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European Imperialism in Asia: India, China, and Japan. 2012. Quiz. Describe the life of an African under European rule. How were they treated? Etc. Access to Asia and East Africa. Looking for faster shipping routes between E. Africa, Asia, and Europe Cape of Good Hope trip too long

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European Imperialism in Asia: India, China, and Japan


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slide2
Quiz

Describe the life of an African under European rule. How were they treated? Etc.

access to asia and east africa
Access to Asia and East Africa
  • Looking for faster shipping routes between E. Africa, Asia, and Europe
  • Cape of Good Hope trip too long
  • Solution:
    • Suez Canal
  • History: Egypt’s leader Isma’il supported construction through Isthmus of Suez to connect RED SEA and MEDITERRANEAN SEA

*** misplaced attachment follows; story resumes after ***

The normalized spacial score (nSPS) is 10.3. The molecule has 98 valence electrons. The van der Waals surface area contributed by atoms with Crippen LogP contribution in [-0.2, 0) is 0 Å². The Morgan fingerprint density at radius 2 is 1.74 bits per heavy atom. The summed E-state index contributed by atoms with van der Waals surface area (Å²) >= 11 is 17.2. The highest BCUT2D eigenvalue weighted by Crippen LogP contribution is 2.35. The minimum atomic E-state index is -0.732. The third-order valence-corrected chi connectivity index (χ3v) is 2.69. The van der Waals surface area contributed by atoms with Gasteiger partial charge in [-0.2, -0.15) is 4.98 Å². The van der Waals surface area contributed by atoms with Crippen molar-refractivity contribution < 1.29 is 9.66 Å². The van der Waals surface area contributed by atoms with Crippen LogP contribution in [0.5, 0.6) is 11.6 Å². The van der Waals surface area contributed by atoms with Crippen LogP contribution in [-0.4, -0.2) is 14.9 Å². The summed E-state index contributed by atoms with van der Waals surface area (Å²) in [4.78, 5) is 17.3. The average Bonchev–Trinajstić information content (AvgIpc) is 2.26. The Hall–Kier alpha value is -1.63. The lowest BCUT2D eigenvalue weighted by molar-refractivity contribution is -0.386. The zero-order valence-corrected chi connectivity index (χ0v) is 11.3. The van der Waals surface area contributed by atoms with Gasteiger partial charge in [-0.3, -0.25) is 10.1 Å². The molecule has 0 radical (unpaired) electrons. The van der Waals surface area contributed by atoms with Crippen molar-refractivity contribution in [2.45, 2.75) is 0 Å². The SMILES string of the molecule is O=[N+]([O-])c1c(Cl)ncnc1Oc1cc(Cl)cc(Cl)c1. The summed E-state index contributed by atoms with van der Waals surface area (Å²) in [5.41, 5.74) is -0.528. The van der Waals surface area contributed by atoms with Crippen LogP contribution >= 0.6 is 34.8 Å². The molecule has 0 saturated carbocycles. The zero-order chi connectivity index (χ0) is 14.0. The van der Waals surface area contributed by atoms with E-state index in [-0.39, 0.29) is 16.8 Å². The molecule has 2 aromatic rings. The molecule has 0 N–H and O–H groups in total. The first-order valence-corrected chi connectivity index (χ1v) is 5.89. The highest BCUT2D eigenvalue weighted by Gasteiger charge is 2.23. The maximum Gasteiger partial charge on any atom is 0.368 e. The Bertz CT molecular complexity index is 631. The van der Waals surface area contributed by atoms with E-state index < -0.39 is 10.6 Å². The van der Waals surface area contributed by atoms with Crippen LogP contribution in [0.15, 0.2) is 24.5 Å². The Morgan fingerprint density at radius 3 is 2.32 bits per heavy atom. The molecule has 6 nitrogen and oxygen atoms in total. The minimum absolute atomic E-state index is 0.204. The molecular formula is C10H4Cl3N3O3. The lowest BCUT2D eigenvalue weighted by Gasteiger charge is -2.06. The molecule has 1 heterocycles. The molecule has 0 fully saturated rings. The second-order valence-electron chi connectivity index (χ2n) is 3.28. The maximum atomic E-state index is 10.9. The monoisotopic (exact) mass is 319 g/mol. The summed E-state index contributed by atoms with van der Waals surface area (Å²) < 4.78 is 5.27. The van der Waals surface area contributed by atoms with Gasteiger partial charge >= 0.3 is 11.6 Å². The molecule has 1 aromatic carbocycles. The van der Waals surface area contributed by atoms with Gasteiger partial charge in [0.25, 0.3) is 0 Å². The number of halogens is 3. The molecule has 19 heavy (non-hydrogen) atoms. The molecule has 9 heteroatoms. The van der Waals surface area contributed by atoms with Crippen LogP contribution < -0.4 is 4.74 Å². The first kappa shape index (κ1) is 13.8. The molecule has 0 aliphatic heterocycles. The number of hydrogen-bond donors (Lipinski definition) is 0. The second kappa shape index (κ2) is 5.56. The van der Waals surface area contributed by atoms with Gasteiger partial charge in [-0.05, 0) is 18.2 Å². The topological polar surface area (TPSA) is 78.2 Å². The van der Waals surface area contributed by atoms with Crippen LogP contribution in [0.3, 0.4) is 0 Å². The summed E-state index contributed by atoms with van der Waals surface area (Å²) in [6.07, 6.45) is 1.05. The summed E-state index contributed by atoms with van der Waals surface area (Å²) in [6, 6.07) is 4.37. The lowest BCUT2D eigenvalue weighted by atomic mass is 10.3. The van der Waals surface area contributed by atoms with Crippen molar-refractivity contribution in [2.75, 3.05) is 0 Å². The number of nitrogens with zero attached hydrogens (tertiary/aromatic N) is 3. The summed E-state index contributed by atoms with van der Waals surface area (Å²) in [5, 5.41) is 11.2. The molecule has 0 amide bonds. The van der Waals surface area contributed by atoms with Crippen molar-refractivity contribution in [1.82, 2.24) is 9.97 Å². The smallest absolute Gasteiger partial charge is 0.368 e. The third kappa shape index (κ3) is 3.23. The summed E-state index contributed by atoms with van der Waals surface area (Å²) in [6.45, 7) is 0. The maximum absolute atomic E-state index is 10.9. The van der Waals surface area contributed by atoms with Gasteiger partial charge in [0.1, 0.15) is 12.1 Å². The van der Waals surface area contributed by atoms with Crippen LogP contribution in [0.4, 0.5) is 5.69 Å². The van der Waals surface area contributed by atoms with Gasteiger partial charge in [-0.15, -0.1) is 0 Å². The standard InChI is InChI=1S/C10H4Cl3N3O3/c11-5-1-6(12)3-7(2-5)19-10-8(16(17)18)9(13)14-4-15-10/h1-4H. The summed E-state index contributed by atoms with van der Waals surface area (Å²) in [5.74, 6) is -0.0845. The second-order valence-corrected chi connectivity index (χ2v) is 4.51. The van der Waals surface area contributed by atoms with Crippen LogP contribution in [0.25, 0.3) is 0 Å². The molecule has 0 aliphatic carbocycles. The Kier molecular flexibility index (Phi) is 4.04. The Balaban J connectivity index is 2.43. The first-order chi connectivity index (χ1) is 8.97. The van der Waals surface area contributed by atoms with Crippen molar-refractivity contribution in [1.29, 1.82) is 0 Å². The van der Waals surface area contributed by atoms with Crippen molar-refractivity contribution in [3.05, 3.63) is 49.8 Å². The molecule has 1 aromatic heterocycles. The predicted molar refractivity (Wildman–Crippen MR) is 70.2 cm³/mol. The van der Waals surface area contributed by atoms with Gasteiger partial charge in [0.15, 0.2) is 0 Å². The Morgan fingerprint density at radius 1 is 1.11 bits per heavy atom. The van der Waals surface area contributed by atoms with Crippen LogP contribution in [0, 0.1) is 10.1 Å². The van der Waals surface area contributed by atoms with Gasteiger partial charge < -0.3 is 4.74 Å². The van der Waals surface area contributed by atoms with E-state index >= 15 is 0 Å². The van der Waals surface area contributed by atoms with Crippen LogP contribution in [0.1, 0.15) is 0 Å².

• French financed it
  • Opened 1869
  • Cost of canal bankrupted Egypt so Britain took control in 1882
britain and india
Britain and India
  • India was Britain’s “Jewel in the Crown”
  • British interest in India began in the 1600s with the British East India company
  • As the Mogul Empire fell the British established more control
  • From 1757 to 1858 the British East India Company ruled India
british east india company and sepoys
British East India Company and Sepoys
  • The company had its own army staffed by sepoys , or Indian soldiers
  • Issues?
india under british control